Froome won two Vuelta stages this year, finishing 2 minutes, 15 seconds in front of Italian Vincenzo Nibali of Team Bahrain-Merida, who won the Vuelta in 2010 and was runner-up in 2013.

Russian Ilnur Zakarin of Team Katusha Alpecin, secured the final podium spot, almost three minutes behind Froome.

Froome also won the points competition, while Astana Pro Team won the overall team event.

Contador, the three-time Vuelta winner, ended his career on a high note by winning Saturday’s difficult 20th stage. He was loudly cheered by Spanish fans as he arrived to cross the finish line one last time.

The rest of the riders allowed him to break from the peloton and ride a few moments by himself as the fans applauded. After the race, Contador took a Spanish flag and went for one final parade lap.

“It was very special to get to lead all the riders into Madrid,” Contador said. “It was an incredible finish. I dreamed about ending my career this way.”

The 34-year-old Contador had been out of contention for the Vuelta title after losing several minutes in a poor performance in the second stage. He made up time later in the race, but not enough to make it to the podium and eventually finished fifth, more than three minutes off the lead.

Considered one of Spain’s greatest riders, Contador also won the Tour de France twice and the Giro d’Italia twice. He was stripped of a third Tour victory for doping.

“It’s a dream. I can’t imagine a better goodbye than this,” he said. “Now is the moment to stop. When I started as a professional, I said I wanted to finish at the top level. And I think that now is the perfect moment for this. In the last 15 years, I did everything with my heart.”

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Chris Froome wins fourth Tour de France title

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PARIS (AP) — Riding a bright yellow bike to match his shiny leader’s jersey, defending champion Chris Froome won his fourth and most challenging Tour de France title on Sunday.

The 32-year-old Kenyan-born British rider finished 54 seconds ahead of Colombian Rigoberto Uran overall, the smallest margin of his wins.

“This Tour has been my toughest yet. I want to pay tribute to all riders for their sportsmanship,” Froome said. “We raced hard together, we suffered together.”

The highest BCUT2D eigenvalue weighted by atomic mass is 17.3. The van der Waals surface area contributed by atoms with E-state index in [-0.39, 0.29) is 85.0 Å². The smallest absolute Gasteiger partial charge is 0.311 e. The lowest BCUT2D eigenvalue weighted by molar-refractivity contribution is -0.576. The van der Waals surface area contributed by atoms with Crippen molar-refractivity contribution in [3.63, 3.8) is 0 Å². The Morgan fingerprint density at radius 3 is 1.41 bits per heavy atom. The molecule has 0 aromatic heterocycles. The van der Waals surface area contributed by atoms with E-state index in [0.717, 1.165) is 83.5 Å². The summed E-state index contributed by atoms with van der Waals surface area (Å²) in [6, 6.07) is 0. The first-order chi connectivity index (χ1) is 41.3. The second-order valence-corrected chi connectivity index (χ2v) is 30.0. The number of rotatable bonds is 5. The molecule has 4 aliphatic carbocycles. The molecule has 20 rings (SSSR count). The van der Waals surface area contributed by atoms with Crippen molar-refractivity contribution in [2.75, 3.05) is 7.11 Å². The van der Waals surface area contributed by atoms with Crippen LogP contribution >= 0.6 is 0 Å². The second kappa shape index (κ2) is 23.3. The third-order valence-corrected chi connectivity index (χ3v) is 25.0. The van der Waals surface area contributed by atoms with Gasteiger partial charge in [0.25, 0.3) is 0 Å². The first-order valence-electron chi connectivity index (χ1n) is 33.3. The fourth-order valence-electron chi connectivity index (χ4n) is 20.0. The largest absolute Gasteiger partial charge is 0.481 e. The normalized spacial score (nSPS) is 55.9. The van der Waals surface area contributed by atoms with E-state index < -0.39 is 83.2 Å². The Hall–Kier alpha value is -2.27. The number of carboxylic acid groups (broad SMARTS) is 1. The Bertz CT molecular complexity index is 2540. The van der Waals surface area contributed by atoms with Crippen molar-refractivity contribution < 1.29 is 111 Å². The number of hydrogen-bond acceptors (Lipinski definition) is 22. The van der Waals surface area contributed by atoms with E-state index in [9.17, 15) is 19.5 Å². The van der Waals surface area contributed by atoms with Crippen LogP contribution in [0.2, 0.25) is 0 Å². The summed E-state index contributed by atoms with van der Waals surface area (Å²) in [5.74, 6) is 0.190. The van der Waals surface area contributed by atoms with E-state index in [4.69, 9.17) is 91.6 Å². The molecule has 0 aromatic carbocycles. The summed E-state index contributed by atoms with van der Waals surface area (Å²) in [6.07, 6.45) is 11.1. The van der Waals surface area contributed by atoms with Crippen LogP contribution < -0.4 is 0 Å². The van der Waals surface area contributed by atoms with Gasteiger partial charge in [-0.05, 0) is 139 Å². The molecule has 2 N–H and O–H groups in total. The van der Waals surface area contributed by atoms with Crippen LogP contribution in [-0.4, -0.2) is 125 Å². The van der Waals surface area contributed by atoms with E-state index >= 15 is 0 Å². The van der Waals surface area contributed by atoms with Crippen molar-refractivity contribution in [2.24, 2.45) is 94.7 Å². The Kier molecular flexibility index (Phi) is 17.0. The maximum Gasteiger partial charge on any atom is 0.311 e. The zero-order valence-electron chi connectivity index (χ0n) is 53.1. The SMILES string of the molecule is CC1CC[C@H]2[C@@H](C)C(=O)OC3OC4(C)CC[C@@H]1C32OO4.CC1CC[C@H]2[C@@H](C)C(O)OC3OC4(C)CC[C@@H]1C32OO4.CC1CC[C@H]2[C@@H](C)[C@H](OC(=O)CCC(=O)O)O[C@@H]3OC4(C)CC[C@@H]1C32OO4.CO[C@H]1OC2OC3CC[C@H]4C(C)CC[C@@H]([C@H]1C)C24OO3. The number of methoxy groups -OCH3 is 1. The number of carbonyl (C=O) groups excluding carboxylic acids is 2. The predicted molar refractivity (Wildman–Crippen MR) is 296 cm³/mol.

This was the third straight win for the Team Sky rider. His first in 2013 came the year after former teammate Bradley Wiggins sparked off an era of British dominance.

His margin of victory over Colombian Nairo Quintana in 2013 was by more than four minutes. Quintana pushed him much harder in 2015, finishing only 1:12 back, but Froome beat Frenchman Romain Bardet by 4:05 last year. Bardet was third this time.

Froome looked emotional as he lifted the race winner’s bouquet of flowers, his eyes seemingly watering. Then, smiling broadly, he gave a thumbs-up to the crowd before going to pick up his young son and walking back onto the podium with him in his arms.

“I want to dedicate this victory to my family. Your love and support makes everything possible,” he said. “I also want to thank my team Sky (for your) dedication and passion.”

Then, switching to an admirably improving French, Froome addressed the Parisian crowd.

“I wanted to thank the French fans, thank you for the welcome and your generosity,” said Froome, who was nevertheless loudly jeered in Marseille on Saturday. “More than 100 years ago you created this beautiful race. Your passion for this race makes it really special. I fell in love with this race.”

Bardet placed 2 minutes, 20 seconds behind him. But he denied Spaniard Mikel Landa — Froome’s teammate — a podium spot by just one second. Italian Fabio Aru, who briefly led the race, finished fifth, 3:05 behind.

“It’s always more difficult to repeat a result,” Bardet said. “I’m really happy with this podium finish.”